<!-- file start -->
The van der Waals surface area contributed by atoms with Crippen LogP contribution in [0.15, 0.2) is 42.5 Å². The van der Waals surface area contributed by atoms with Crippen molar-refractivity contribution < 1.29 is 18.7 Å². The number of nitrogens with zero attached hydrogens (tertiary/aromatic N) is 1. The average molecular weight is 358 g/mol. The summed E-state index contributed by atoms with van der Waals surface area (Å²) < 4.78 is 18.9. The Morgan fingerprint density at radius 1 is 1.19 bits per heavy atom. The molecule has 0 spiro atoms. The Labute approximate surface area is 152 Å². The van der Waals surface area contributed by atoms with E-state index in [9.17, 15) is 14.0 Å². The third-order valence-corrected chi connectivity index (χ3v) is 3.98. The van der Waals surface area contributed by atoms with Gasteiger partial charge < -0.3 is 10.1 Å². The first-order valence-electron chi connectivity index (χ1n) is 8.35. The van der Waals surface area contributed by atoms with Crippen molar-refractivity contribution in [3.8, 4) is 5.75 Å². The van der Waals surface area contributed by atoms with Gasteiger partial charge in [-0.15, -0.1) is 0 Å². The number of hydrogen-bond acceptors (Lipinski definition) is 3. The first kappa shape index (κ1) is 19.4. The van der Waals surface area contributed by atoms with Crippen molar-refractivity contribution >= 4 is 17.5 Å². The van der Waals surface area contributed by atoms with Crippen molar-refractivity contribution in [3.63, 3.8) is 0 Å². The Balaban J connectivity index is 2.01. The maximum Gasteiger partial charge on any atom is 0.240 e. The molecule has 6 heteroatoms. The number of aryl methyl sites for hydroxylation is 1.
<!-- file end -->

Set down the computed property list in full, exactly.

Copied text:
The van der Waals surface area contributed by atoms with Crippen LogP contribution in [0.15, 0.2) is 42.5 Å². The van der Waals surface area contributed by atoms with Crippen molar-refractivity contribution < 1.29 is 18.7 Å². The number of nitrogens with zero attached hydrogens (tertiary/aromatic N) is 1. The average molecular weight is 358 g/mol. The summed E-state index contributed by atoms with van der Waals surface area (Å²) < 4.78 is 18.9. The Morgan fingerprint density at radius 1 is 1.19 bits per heavy atom. The molecule has 0 spiro atoms. The Labute approximate surface area is 152 Å². The van der Waals surface area contributed by atoms with E-state index in [9.17, 15) is 14.0 Å². The third-order valence-corrected chi connectivity index (χ3v) is 3.98. The van der Waals surface area contributed by atoms with Gasteiger partial charge < -0.3 is 10.1 Å². The first-order valence-electron chi connectivity index (χ1n) is 8.35. The van der Waals surface area contributed by atoms with Crippen molar-refractivity contribution in [3.8, 4) is 5.75 Å². The van der Waals surface area contributed by atoms with Gasteiger partial charge in [-0.15, -0.1) is 0 Å². The number of hydrogen-bond acceptors (Lipinski definition) is 3. The first kappa shape index (κ1) is 19.4. The van der Waals surface area contributed by atoms with Crippen molar-refractivity contribution >= 4 is 17.5 Å². The van der Waals surface area contributed by atoms with Crippen molar-refractivity contribution in [3.63, 3.8) is 0 Å². The Balaban J connectivity index is 2.01. The maximum Gasteiger partial charge on any atom is 0.240 e. The molecule has 6 heteroatoms. The number of aryl methyl sites for hydroxylation is 1.